Maintaining and servicing databases is a complex and very time-consuming task that should be carried out by database experts. DocuWare has since provided limited support for the maintenance of the databases. This process requires a deep technical understanding of database structures. Our experience has shown that the care and maintenance of the database was not carried out, and this subsequently led to performance problems in the individual DocuWare systems. Defragmenting indexes, as well as maintaining and recreating required indexes, is a very important and difficult task that requires deep database knowledge.
Database maintenance is therefore not part of our Support Services. If you need support or assistance from DocuWare, therefore we can only offer this as a paid offer. In this case, we recommend that you contact our Professional Services department in advance of such a project by sending an email to professional.services.emea@DocuWare.com or professional.services.americas@DocuWare.com
This article describes what you can do to improve the database performance, as well, as maintaining it.
In addition to a deep DocuWare database knwoledge, we gathered the most important official Microsoft SQL Database MSDN (Microsoft Developer Network) articles that help you get started to maintain a MSSQL database correctly.
The Microsoft Developer Network is Microsoft's official knowledge base.
Best practice recommendations:
Separate your data
We recommend that you do not place the storage location for your database server on the Windows system partition. The Windows system partition (usually C:\) is already used for the swap file and other important system-relevant processes and may therefore already have a certain degree of utilization or load.
Instead, we recommend storing your databases to a separate partition. Ideally, the DocuWare databases are physically separated from other databases. This is not only recommended, providing the system with the needed performance, but also facilitates troubleshooting in case of emergency.
The following partitioning is recommended:
own physical or virtual partition for
- Databases (*.mdf files)
- Logs (*.ldf files)
- SQL Server Engine
Please make sure that the partitions are not on the same physical or virtual hard drive
Maintain your indexes:
fragmented indexes can slow down your system in the long run and slow down work processes. We recommend that you perform a monthly maintenance of these indexes to get the best possible performance. This depends on the system size, as well as the complexity of the indexes used.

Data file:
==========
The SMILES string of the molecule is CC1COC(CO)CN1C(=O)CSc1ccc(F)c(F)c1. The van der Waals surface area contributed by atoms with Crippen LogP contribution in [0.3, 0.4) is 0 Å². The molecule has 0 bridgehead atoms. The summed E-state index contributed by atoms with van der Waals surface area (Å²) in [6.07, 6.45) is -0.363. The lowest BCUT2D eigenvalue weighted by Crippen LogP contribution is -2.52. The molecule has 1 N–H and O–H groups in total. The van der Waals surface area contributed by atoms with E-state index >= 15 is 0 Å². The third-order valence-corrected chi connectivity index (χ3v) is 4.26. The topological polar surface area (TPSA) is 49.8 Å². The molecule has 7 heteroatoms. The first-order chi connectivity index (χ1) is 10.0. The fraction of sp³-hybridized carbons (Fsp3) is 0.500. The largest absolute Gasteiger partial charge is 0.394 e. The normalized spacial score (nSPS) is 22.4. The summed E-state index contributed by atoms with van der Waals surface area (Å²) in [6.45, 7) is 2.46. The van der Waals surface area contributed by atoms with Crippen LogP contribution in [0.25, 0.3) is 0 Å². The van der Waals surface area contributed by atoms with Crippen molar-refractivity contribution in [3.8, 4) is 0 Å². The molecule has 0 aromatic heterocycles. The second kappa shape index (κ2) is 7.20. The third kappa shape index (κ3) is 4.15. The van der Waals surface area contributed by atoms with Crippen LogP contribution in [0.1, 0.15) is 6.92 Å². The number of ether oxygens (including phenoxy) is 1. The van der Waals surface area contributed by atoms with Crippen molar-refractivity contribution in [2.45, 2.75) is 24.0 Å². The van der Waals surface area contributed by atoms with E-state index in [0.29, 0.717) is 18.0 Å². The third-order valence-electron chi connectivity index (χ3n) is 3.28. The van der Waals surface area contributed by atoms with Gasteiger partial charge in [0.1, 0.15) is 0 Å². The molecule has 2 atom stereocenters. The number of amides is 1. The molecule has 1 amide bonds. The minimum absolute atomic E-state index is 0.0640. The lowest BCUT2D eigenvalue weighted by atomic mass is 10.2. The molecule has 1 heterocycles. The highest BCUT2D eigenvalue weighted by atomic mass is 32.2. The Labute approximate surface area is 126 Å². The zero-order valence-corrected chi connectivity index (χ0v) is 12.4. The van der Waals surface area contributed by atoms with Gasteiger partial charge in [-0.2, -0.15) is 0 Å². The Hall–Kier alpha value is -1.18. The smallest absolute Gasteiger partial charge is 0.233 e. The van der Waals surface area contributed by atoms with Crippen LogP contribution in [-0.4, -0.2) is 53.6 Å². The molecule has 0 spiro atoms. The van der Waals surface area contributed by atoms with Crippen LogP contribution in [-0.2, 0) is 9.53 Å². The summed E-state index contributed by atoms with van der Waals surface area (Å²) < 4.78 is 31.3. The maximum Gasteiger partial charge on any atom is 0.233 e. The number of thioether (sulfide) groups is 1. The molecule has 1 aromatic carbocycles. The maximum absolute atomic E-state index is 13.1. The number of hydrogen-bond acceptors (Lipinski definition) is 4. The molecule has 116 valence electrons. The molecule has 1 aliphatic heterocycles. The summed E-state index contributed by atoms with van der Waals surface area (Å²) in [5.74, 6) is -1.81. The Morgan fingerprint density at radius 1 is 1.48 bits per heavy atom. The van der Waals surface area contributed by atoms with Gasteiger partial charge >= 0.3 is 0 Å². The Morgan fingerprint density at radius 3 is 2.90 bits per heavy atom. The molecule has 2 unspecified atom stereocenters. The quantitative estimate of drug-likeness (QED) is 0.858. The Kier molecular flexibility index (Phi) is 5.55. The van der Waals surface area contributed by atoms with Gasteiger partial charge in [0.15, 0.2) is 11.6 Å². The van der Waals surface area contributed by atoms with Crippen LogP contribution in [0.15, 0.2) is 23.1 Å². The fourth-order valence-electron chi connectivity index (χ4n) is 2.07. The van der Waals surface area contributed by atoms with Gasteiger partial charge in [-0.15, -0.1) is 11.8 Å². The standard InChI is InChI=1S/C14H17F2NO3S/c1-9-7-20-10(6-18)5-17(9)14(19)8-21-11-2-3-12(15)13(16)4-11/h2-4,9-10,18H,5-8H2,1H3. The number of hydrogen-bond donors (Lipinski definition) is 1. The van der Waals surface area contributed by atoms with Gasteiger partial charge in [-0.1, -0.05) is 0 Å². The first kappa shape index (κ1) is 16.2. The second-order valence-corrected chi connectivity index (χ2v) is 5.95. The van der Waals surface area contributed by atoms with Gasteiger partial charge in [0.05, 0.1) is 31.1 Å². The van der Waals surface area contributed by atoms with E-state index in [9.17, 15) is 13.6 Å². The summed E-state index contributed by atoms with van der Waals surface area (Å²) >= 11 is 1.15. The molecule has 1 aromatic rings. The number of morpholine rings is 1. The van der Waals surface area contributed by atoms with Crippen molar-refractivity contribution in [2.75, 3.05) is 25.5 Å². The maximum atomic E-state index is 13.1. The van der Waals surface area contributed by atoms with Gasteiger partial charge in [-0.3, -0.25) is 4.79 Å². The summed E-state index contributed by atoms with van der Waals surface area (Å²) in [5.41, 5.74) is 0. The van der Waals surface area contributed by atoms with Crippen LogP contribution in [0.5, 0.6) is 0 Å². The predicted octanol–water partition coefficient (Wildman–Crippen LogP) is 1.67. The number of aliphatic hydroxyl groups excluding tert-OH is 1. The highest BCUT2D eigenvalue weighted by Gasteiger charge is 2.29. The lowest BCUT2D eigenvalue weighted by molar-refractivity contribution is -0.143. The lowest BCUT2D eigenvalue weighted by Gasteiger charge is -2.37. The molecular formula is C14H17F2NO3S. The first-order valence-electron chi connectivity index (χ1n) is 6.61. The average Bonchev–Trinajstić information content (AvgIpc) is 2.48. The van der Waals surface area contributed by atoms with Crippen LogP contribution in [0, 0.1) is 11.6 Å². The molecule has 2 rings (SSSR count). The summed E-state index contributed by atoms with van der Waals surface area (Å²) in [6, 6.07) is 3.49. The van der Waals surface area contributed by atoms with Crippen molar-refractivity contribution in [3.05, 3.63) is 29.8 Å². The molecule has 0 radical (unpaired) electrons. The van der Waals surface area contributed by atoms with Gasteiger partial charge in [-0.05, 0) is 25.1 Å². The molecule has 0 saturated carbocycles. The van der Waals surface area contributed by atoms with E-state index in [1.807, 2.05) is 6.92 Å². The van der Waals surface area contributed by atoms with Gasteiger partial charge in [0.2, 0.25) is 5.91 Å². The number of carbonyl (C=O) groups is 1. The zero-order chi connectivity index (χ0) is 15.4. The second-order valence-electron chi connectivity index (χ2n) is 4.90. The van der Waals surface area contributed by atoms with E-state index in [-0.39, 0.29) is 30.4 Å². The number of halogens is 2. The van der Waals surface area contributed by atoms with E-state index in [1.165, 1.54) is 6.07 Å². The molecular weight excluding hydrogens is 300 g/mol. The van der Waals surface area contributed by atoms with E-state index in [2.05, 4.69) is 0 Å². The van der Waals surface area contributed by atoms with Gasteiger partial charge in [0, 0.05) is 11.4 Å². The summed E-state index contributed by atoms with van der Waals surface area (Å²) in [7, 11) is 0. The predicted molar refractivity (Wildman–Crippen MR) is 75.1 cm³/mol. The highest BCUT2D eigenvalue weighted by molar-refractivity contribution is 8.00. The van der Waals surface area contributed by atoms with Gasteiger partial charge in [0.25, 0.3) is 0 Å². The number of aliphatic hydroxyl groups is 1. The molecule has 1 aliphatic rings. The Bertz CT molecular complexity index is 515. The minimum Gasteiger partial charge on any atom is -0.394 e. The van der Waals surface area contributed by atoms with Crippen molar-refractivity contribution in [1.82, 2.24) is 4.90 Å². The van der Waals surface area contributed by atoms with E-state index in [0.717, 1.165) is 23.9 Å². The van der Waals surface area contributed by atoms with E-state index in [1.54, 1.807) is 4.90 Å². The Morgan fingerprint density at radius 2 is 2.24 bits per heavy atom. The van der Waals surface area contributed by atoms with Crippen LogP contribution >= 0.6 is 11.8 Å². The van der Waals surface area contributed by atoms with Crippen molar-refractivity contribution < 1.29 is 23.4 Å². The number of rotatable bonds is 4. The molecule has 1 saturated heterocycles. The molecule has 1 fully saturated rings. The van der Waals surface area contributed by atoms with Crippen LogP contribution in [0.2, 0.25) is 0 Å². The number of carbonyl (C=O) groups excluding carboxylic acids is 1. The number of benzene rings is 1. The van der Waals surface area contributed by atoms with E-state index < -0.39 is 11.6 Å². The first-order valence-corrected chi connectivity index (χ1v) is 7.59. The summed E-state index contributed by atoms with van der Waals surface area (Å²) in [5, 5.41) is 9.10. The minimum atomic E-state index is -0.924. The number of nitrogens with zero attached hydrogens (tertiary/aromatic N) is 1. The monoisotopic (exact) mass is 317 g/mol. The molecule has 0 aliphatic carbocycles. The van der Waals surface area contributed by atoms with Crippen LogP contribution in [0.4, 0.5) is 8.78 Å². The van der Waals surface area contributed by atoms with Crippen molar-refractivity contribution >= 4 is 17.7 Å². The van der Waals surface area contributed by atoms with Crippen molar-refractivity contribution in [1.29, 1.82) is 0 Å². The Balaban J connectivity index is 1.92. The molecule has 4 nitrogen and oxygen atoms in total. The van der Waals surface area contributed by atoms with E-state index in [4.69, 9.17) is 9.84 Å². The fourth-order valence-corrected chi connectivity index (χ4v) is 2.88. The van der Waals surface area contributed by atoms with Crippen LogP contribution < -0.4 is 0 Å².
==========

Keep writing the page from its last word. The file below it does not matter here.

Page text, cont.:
Indexes should not overlap and should be unique.
A database index is an index structure in a database, separate from the data structure, that speeds up searching and sorting by specific fields.
An index consists of a collection of pointers (references) that define an ordering relation to one or more columns in a table. If an indexed column is used as a search criterion in a query, the database management system (DBMS) searches for the desired records using these pointers.
Without an index, the column would have to be searched one by one, while a search using the index will only have to look for the pointers where they are refering too.
Please review these indexes monthly to ensure that you have no overlap in your indexes, as this can negatively impact performance.
This Script is very crucial and will give you relevant information about missing indexes
Split your tempdb:
When the tempdb database is heavily used, SQL Server may experience contention when it tries to allocate pages. Depending on the degree of contention, this may cause queries and requests that involve tempdb to be briefly unresponsive.
The worst case scenario would be a long-running query that is blocking other processes.
Structure your file cabinets beforehand
we recommend that you build your file cabinets to an extent that is appropriate for your MSSQL server.
The more columns you have, the more fields are involved, the more fields are searched, the more complex and larger the database queries will be on your server.
It makes more sense to have 2 smaller file cabinets instead of a big one. Unless your database server is designed and has the performance and maintenance to handle this.
Please consider reducing the amount of total index fields, the more index fields you have, the more complex the queries will be, and the more load your SQL server will face.
Know your server:
The 3 biggest performance impacts are limited to these 3 sub-factors:
IO-Subsystem (e.G. Hard-Drives)
Microsoft recommends that a database fits at least 1 time completely in the RAM from their size.
The biggest part of a DocuWare database may be full text. If this is not used completely, this rule of thumb does not have to be observed.
The workflow history or the audit also use up space accordingly.
We do not recommend saving on hardware. Increasing RAM and CPU can solve problems in the short term and prevent failures that block your work processes.
If you encounter a high load on the CPU side, please review the current utilization and if the amount of cores is appropriate for your current used size and architecture.
Do not use MSSQL Express Edition for Productive environments that surpass our system recommendations:
MSSQL Server Express Edition has limitations when it comes to CPU and RAM utilization:
MSSQL Server 2016 Express + Other editions
MSSQL Server 2017 Express + Other editions
MSSQL Server 2019 Express + Other editions
Please also check the following official MSDN articles from microsoft, which may help you to keep the performance of your database server stable
Requirements for Using Memory-Optimized Tables and In-Memory OLTP and Memory-Optimization
Server memory configuration options
SQL Server Design Considerations